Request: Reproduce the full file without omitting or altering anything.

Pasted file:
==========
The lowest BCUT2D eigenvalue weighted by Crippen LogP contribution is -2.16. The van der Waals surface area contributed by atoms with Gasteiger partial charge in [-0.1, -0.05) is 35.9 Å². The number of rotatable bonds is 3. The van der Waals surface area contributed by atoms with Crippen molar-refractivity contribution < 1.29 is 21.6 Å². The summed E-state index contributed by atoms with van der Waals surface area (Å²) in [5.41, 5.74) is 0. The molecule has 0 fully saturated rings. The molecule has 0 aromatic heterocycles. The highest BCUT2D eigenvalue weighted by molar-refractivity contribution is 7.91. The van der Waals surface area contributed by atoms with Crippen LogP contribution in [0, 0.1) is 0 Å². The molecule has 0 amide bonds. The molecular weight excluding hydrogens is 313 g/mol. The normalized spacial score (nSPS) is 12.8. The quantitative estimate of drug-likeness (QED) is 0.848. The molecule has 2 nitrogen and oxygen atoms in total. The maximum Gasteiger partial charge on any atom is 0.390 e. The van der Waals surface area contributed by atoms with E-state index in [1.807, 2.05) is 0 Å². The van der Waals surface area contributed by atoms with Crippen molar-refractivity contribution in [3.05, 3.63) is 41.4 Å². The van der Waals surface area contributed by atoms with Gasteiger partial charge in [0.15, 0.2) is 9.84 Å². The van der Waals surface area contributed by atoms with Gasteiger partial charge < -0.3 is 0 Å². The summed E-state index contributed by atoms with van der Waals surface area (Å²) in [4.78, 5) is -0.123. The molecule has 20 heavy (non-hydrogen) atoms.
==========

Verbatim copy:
The lowest BCUT2D eigenvalue weighted by Crippen LogP contribution is -2.16. The van der Waals surface area contributed by atoms with Gasteiger partial charge in [-0.1, -0.05) is 35.9 Å². The number of rotatable bonds is 3. The van der Waals surface area contributed by atoms with Crippen molar-refractivity contribution < 1.29 is 21.6 Å². The summed E-state index contributed by atoms with van der Waals surface area (Å²) in [5.41, 5.74) is 0. The molecule has 0 fully saturated rings. The molecule has 0 aromatic heterocycles. The highest BCUT2D eigenvalue weighted by molar-refractivity contribution is 7.91. The van der Waals surface area contributed by atoms with Crippen LogP contribution in [0, 0.1) is 0 Å². The molecule has 0 amide bonds. The molecular weight excluding hydrogens is 313 g/mol. The normalized spacial score (nSPS) is 12.8. The quantitative estimate of drug-likeness (QED) is 0.848. The molecule has 2 nitrogen and oxygen atoms in total. The maximum Gasteiger partial charge on any atom is 0.390 e. The van der Waals surface area contributed by atoms with E-state index in [1.807, 2.05) is 0 Å². The van der Waals surface area contributed by atoms with Crippen molar-refractivity contribution in [3.05, 3.63) is 41.4 Å². The van der Waals surface area contributed by atoms with Gasteiger partial charge in [0.15, 0.2) is 9.84 Å². The van der Waals surface area contributed by atoms with Gasteiger partial charge < -0.3 is 0 Å². The summed E-state index contributed by atoms with van der Waals surface area (Å²) in [4.78, 5) is -0.123. The molecule has 20 heavy (non-hydrogen) atoms.